The Enabler: They too have suffered, and carry a burden of shame and guilt. They, however, are different. They feel shame for what they see as their problem, guilt for their inability to change the dependent one. This person needs to be taught that the controlling purpose in life which has been to change the Dependents’ behavior is an impossible dream. This person will exhibit traits of co-dependent.

18 A System: Family Perspective on Addictions
The Hero: This is the child who is “9 going on 40.” Their self-worth is higher than the others’, and their pain may be less acute. Until now the Hero has occupied a special and honored place in the family. When they give up their role, they must also give up being the most special.

19 A System: Family Perspective on Addictions
The Scapegoat: This is the child that the family feels ashamed of—and the most emotionally honest child in the family. They act out the tension and anger the family ignores. This child provides distraction from the real issues in the family. The scapegoat usually has trouble in school because they get attention the only way they know how—which is negatively.

20 A System: Family Perspective on Addictions
The Mascot: Some Mascots can be a delightful addition to the treatment process, adding a needed light touch with their sense of humor. This child takes responsibility for the emotional well-being of the family. They become the families ‘social director’ and clown, diverting the family’s attention from the pain and anger.

21 A System: Family Perspective on Addictions
Lost Child: This child escapes by attempting to be invisible. They daydream, fantasize, read a lot of books or watch a lot of TV. They deal with reality by withdrawing from it. They deny that they have any feelings and “don’t bother getting upset.”

22 A System: Family Perspective on Addictions
Primary Care: To let down the wall of defensiveness: Family members are not able to feel their true feelings. A caring clinician/counselor can be the beginning of honest communication. Listening alone can often melt rigit defenses in a single session. 2. To let the pain emerge: People from a substance abusing family seem to have a very difficult time distinguishing one emotion (hurt, rage, hate, shame, grief, loneliness, fear, jealousy, & guilt) from another. Putting labels on these feelings is a beginning.

23 A System: Family Perspective on Addictions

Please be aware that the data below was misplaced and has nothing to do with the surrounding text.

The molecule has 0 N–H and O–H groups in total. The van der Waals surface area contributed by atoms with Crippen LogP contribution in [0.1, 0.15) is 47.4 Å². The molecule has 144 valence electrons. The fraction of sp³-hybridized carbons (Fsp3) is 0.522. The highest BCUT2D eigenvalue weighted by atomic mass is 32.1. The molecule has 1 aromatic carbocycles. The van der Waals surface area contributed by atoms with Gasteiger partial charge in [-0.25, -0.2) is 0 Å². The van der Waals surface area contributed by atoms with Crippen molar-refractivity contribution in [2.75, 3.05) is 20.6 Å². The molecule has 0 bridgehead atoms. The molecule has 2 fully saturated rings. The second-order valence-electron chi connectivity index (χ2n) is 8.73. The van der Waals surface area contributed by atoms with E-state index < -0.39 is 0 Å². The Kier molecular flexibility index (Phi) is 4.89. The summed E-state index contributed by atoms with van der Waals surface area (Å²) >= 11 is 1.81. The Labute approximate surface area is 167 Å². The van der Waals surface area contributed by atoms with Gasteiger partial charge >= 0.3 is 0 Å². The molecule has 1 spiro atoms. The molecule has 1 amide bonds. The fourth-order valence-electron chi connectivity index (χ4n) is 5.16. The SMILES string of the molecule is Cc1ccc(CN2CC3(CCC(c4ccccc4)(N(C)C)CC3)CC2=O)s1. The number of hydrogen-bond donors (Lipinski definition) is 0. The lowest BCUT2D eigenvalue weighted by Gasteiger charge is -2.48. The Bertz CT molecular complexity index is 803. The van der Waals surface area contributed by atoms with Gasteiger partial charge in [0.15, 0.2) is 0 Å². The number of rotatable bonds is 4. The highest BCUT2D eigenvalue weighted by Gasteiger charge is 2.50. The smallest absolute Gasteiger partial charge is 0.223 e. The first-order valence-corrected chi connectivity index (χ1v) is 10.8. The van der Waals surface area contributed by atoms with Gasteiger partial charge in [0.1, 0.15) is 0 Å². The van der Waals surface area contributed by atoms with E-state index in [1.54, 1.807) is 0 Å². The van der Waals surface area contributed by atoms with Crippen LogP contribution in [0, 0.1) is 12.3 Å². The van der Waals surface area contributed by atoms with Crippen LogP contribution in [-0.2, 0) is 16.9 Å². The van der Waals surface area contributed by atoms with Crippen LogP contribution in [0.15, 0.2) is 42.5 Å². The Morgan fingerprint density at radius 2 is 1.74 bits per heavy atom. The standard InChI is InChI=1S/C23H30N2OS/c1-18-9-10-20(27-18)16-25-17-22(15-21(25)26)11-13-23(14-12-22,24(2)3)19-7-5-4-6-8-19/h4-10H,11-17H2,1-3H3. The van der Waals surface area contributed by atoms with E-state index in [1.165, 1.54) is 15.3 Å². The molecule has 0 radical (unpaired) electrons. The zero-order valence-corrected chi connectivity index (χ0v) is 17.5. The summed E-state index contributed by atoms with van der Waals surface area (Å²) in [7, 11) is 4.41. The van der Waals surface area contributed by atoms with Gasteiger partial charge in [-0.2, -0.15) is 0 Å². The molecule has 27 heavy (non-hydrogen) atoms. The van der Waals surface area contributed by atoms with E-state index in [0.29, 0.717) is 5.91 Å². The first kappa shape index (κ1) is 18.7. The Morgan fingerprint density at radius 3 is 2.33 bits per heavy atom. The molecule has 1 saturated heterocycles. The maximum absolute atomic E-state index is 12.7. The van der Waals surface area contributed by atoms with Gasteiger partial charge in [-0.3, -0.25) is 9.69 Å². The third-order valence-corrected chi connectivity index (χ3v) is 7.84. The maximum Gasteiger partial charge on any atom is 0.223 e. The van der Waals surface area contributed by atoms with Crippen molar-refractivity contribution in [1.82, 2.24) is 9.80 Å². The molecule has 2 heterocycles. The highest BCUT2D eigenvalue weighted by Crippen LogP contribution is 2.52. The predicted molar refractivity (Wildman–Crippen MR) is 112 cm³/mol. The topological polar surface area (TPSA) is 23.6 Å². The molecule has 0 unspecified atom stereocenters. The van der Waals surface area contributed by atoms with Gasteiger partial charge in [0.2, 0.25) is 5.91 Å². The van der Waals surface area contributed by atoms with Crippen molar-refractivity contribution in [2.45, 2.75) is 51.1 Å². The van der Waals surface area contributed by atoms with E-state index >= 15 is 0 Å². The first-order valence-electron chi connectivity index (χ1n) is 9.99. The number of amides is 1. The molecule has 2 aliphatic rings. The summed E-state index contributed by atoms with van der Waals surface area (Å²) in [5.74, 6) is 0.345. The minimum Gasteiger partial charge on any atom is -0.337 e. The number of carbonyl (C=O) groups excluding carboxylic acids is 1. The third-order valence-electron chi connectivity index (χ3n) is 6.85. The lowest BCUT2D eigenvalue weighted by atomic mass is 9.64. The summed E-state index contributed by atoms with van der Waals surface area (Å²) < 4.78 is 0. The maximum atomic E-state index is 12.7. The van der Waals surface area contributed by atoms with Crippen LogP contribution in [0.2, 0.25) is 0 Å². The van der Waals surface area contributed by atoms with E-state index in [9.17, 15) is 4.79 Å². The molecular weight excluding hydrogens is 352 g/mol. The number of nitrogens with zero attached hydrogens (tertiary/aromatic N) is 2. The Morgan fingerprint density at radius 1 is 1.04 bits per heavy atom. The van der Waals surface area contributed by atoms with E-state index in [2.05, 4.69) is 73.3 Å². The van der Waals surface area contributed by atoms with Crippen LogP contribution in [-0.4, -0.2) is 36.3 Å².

Primary Care: To begin to experience some positive feeling: Allowing people in the family to feel their pain will make it possible for the person in primary care to begin feeling positive emotions as well. To accept the family illness and one’s own part in it: Education featuring lectures, films, or visits from substance abusers who have successfully re-formed. Al-Anon & FA.

24 A System: Family Perspective on Addictions
Primary Care 5. To make a personal commitment to an ongoing recovery program for the family and for themselves: It has taken years for the family’s disease to develop to its present crisis, and it will take a long time and a lot of hard work to create a new, health family in its place. The work begun in primary care must go on long after supervised treatment is over.

25 A System: Co-Dependent
“A codependent person is one who has let another person’s behavior affect him or her, and who is obsessed with controlling that person’s behavior.” (Beattie, 1992)

26 A System: Co-Dependent
Codependency occurs when another individual, perhaps the addict's spouse or family member, is controlled by the addict's addictive behavior. Codependents become codependent because they have learned to believe that love, acceptance, security, and approval are contingent upon taking care of the addict in the way the addict wishes. In their decision making process, they allow the addict to define reality.

27 A System: Co-Dependent
Codependency. Unfortunately, this excessively care giving behavior tends to foster even more dependency on the part of the addict. Some codependents are adult children of alcoholics or addicts and their codependent behavior is the result of growing up in the environment of addiction. Because the codependent “needs to be needed” they may impede the progress of the recovering person as the recovering person begins to become more independent. (Lawson & Lawson, 1989)


29 A System: Co-Dependent
Symptoms: controlling behavior distrust perfectionism avoidance of feelings intimacy problems caretaking behavior hyper-vigilance (a heightened awareness for potential threat/danger) physical illness related to stress

30 A System: Co-Dependent
Difficulties: Difficulty in accurately identifying feelings Difficulty in expressing feelings Difficulty in forming or maintaining close or intimate relationships Perfectionism—unrealistic expectations for self and others Rigidity in behavior and/or attitudes

31 A System: Co-Dependent
Treatment Healing takes time and hard work, but talking with other codependents and seeing a therapist are two of the best ways to start the recovery process. Therapy: Treatment may consist of individual therapy, group therapy and couples and family therapy. A clinical social worker, psychologist or psychiatrist with experience treating codependents and families of addicts can help a codependent person identify and discuss the feelings, thoughts and behaviors that they and others find troubling.

32 A System: Co-Dependent
Treatment Twelve-step groups: Many advocates of the codependency theory view codependency as a type of addiction. Therefore, they maintain that codependents can overcome their symptoms with a 12-step process similar to that used by Alcoholics Anonymous. Twelve-step recovery programs bring codependents together as a group to talk about their struggles and share hope and experiences. The 12-step recovery process involves spirituality and is nondenominational. Codependents Anonymous meetings can provide participants with a great source of emotional and practical support.

33 Reference Beattie, M. (1992). Codependent No More. Center City, Minnesota. Hazelden Educational Materials Drug and Alcohol Services Information System (DASIS) (2003). Kaufman, E. & Pattison, E. M. (1981). Differential methods of family therapy in the treatment of alcoholism, Journal of Studies on Alcohol, 42, Lawson, G. W. & Lawson, A. W. (1989). Alcoholism & Substance Abuse: In Special Populations. San Diego, California. An Aspen Publication, Inc. National Survey on Drug Use and Health (2009): The NSDUH Report: Children Living with Substance-Dependent or Substance Abusing Parents: 2002 to 2007. Wegscheider-Cruse, S. (1989). Another Chance: Hope and Health for the Alcoholic Family. Palo, Alto, California. Science and Behavior Books, Inc.